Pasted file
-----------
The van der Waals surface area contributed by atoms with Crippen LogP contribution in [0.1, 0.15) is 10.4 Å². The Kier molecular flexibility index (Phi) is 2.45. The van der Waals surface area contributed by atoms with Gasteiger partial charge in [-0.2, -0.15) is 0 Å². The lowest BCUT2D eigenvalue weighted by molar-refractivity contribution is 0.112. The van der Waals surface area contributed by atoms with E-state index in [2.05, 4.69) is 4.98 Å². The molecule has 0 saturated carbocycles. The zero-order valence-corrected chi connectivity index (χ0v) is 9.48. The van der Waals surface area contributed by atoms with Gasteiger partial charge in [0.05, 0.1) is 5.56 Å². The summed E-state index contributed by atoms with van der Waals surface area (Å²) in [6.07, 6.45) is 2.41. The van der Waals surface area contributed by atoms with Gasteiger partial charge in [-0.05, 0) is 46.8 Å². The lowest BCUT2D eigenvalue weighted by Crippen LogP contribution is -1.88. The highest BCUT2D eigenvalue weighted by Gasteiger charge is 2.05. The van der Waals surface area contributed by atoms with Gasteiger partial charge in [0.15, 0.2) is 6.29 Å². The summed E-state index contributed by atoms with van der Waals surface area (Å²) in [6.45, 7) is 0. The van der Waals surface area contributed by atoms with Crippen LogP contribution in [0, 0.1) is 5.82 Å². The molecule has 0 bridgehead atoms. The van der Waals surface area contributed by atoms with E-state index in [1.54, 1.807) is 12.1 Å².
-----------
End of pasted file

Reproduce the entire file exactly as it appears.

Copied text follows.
The van der Waals surface area contributed by atoms with Crippen LogP contribution in [0.1, 0.15) is 10.4 Å². The Kier molecular flexibility index (Phi) is 2.45. The van der Waals surface area contributed by atoms with Gasteiger partial charge in [-0.2, -0.15) is 0 Å². The lowest BCUT2D eigenvalue weighted by molar-refractivity contribution is 0.112. The van der Waals surface area contributed by atoms with E-state index in [2.05, 4.69) is 4.98 Å². The molecule has 0 saturated carbocycles. The zero-order valence-corrected chi connectivity index (χ0v) is 9.48. The van der Waals surface area contributed by atoms with Gasteiger partial charge in [0.05, 0.1) is 5.56 Å². The summed E-state index contributed by atoms with van der Waals surface area (Å²) in [6.07, 6.45) is 2.41. The van der Waals surface area contributed by atoms with Gasteiger partial charge in [-0.05, 0) is 46.8 Å². The lowest BCUT2D eigenvalue weighted by Crippen LogP contribution is -1.88. The highest BCUT2D eigenvalue weighted by Gasteiger charge is 2.05. The van der Waals surface area contributed by atoms with Gasteiger partial charge in [0.15, 0.2) is 6.29 Å². The summed E-state index contributed by atoms with van der Waals surface area (Å²) in [6.45, 7) is 0. The van der Waals surface area contributed by atoms with Crippen LogP contribution in [0, 0.1) is 5.82 Å². The molecule has 0 bridgehead atoms. The van der Waals surface area contributed by atoms with E-state index in [1.54, 1.807) is 12.1 Å².